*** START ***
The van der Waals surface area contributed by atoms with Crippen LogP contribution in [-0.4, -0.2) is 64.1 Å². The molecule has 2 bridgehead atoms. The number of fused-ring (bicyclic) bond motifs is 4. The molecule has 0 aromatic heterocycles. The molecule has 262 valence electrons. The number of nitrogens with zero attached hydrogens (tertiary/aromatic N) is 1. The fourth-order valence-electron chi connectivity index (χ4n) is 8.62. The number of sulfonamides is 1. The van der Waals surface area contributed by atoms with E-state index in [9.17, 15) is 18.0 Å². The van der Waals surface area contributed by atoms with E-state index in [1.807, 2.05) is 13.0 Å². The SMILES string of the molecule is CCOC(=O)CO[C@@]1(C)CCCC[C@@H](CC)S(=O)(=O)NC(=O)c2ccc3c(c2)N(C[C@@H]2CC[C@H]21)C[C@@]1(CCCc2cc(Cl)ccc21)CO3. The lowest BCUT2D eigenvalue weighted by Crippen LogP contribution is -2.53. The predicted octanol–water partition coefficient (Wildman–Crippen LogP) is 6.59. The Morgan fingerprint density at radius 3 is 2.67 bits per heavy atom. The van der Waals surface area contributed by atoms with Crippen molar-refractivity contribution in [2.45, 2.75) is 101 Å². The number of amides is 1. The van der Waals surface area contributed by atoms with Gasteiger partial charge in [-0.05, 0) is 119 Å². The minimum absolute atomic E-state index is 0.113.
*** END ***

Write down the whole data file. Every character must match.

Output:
The van der Waals surface area contributed by atoms with Crippen LogP contribution in [-0.4, -0.2) is 64.1 Å². The molecule has 2 bridgehead atoms. The number of fused-ring (bicyclic) bond motifs is 4. The molecule has 0 aromatic heterocycles. The molecule has 262 valence electrons. The number of nitrogens with zero attached hydrogens (tertiary/aromatic N) is 1. The fourth-order valence-electron chi connectivity index (χ4n) is 8.62. The number of sulfonamides is 1. The van der Waals surface area contributed by atoms with E-state index in [9.17, 15) is 18.0 Å². The van der Waals surface area contributed by atoms with E-state index in [1.807, 2.05) is 13.0 Å². The SMILES string of the molecule is CCOC(=O)CO[C@@]1(C)CCCC[C@@H](CC)S(=O)(=O)NC(=O)c2ccc3c(c2)N(C[C@@H]2CC[C@H]21)C[C@@]1(CCCc2cc(Cl)ccc21)CO3. The lowest BCUT2D eigenvalue weighted by Crippen LogP contribution is -2.53. The predicted octanol–water partition coefficient (Wildman–Crippen LogP) is 6.59. The Morgan fingerprint density at radius 3 is 2.67 bits per heavy atom. The van der Waals surface area contributed by atoms with Crippen molar-refractivity contribution in [2.45, 2.75) is 101 Å². The number of amides is 1. The van der Waals surface area contributed by atoms with Gasteiger partial charge in [-0.05, 0) is 119 Å². The minimum absolute atomic E-state index is 0.113.